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Should surface science exploit more quantitative experiments?

Should surface science exploit more quantitative experiments?

In recent years two particular methods, scanning probe microscopy and theoretical total energy calculations (based, particularly, on density functional theory), have led to major advances in our understanding of surface science. However, performed to the exclusion of more ‘traditional’ experimental methods that provide quantitative information on the composition, vibrational properties, adsorption and desorption energies, and on the electronic and geometrical structure, the interpretation of the results can be unnecessarily speculative. Combined with these methods, on the other hand, they give considerable added power to the long-learnt lesson of the need to use a range of complementary techniques to unravel the complexities of surface phenomena.
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Suitability of acetylated woods for clarinet reed

Suitability of acetylated woods for clarinet reed

On the other hand, wood is regarded as an appropriate material for the soundboard of musical instruments owing to its excellent vibrational properties.. If wood could be[r]

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Research on the synchronous vibration of the non-integral mechanism under the vibration environment

Research on the synchronous vibration of the non-integral mechanism under the vibration environment

Abstract : This article proposes and designs the internal structure of the electrical cabinet which can achieve the 3-DOF (degrees-of-freedom) motion, and making it in the horizontal vibration environment with excitation frequency of 12.5Hz.Obtaining vibrational properties of its internal structure through the Simulink simulation results, which is to said that manipulator and low-voltage electrical appliances are not in the synchronous conditions. But it is necessary to make it in a state of near synchronization to ensure the accuracy of the reliability test of the variable load load with low-voltage electrical appliances. On this issue,to achieve the desired results through the PID feedback control to further optimize.
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Geometrical Structure, Vibrational Spectra and Thermodynamic Properties of Chitosan Constituents by DFT Method

Geometrical Structure, Vibrational Spectra and Thermodynamic Properties of Chitosan Constituents by DFT Method

The chitosan constituents considered in this study are denoted as A for the monomer, AA for the dimer and AAA for the trimer glucosamine molecules. The structural parameters of the A, AA, and AAA have been obtained using electron density functional theory (DFT) with the Becke–Lee–Yang–Parr functional (B3LYP) and polarized split-valence basis set 6-31G(d, p). Firefly Quantum Chemical package, version 8.0.0 [10] which is partially based on the GAMESS (US) source code [11] has been used. Firefly as a versatile computation package allowed us to determine the equilibrium structure, i.e. a structure that represents a minimum on a potential energy surface. With this calculation, the internal coordinates such as the internuclear distances, valence angles and the torsion angles, were obtained. This process was followed by a hessian calculation to calculate the vibrational spectra. In this step, the vibrational frequencies and IR intensities were computed.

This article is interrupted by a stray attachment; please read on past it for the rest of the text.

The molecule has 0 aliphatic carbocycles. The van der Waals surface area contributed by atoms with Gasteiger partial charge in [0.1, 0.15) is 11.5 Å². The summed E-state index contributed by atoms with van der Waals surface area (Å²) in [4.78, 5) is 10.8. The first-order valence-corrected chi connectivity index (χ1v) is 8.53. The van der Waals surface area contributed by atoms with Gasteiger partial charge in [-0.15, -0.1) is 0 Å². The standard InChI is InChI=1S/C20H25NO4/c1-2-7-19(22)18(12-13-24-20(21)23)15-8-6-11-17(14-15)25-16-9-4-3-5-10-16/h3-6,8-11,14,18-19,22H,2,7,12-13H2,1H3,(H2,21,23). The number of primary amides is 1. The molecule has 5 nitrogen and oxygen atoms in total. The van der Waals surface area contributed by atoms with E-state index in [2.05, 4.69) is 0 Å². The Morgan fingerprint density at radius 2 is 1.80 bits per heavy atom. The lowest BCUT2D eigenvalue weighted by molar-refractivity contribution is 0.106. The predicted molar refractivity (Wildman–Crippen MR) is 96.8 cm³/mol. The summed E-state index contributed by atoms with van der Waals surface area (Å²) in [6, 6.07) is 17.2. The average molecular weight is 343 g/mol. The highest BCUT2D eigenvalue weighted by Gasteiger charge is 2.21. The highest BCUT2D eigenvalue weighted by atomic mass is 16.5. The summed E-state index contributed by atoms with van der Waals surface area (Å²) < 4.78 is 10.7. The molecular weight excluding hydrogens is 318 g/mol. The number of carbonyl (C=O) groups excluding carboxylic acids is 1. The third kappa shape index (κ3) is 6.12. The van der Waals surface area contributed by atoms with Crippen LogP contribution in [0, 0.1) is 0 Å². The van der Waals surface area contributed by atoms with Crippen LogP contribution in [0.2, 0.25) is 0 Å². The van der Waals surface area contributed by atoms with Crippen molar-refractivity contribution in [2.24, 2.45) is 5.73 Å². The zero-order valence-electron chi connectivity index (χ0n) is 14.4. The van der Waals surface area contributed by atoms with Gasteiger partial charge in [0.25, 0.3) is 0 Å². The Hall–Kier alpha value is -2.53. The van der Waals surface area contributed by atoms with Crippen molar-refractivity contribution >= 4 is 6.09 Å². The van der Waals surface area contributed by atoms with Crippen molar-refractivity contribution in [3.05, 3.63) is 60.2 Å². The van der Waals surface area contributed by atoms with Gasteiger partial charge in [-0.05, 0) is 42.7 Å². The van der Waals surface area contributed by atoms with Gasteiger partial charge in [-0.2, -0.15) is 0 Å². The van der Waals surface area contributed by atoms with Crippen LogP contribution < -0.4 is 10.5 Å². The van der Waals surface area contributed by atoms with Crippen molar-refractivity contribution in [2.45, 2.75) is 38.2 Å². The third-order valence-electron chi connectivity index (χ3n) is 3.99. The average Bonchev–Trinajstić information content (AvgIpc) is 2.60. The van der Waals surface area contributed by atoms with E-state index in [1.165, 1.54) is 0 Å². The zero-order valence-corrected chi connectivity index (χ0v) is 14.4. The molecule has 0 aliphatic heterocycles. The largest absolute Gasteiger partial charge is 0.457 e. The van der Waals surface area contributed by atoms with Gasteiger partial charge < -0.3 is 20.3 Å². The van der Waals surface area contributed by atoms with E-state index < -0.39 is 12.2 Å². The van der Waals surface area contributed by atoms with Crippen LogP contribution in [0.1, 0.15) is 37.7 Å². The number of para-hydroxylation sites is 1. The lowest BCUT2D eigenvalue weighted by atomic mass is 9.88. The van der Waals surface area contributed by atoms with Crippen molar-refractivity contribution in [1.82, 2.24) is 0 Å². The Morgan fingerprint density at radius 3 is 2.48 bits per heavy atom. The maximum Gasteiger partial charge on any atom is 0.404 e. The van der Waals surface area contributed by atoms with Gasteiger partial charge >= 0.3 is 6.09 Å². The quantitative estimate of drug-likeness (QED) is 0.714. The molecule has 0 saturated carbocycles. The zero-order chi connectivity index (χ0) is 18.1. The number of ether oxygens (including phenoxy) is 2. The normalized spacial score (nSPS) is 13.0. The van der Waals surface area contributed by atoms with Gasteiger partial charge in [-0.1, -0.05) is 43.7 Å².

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Vibrational And Elastic Properties Of Europium Selenide (Euse) With Three Body Interactions Model

Vibrational And Elastic Properties Of Europium Selenide (Euse) With Three Body Interactions Model

and mechanical polarizability ‘d’ developed by [16] have theoretically calculated for EuSe and given in Table.1. By solving Eq.1 & 2 we can obtain the phonon spectra in the first Brillouin zone for the non-equivalent 48- allowed wave vectors. The frequency along with symmetry directions have been plotted against the wave vectors to obtain the phonon dispersion curves (PDCs) from both the models. These curves are compared with each other and with inelastic neutron scattering technique in Fig-1. The theoretical results obtained by three-body shell model. we have used the computed vibration spectra to study the dynamical properties like specific heat and IR/Raman spectra in the present paper. The specific heat and Debye temperature Θ D have been calculated as function of
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Structural Characterization of Amorphous Silicon

Structural Characterization of Amorphous Silicon

Although direct construction of a unique structural model from FEM data is impos- sible, insight into the structural characteristics can be inferred from the other properties of the film. For example, the sputtered a-Si exhibits a density-deficit of ∼5% over c-Si as measured by RBS which can be attributed to the presence of nanopores. This is also indicated by the significant densification occurring under indentation testing. Moreover, the indentation hardness of as-sputtered a-Si is slightly increased over as-implanted a-Si which may be due to the defects present in the as-implanted case facilitating deforma- tion via plastic flow more easily. The presence of this microstructure is not surprising as sputter-deposition is well known to result in gas inclusions and microstructural features such as columnar growth and porosity [168]. Therefore, the nature of the inhomogeneities giving rise to the high degree of MRO in the present work is tentatively attributed to such void-like and microstructural features that are a result of a low density. In support of this,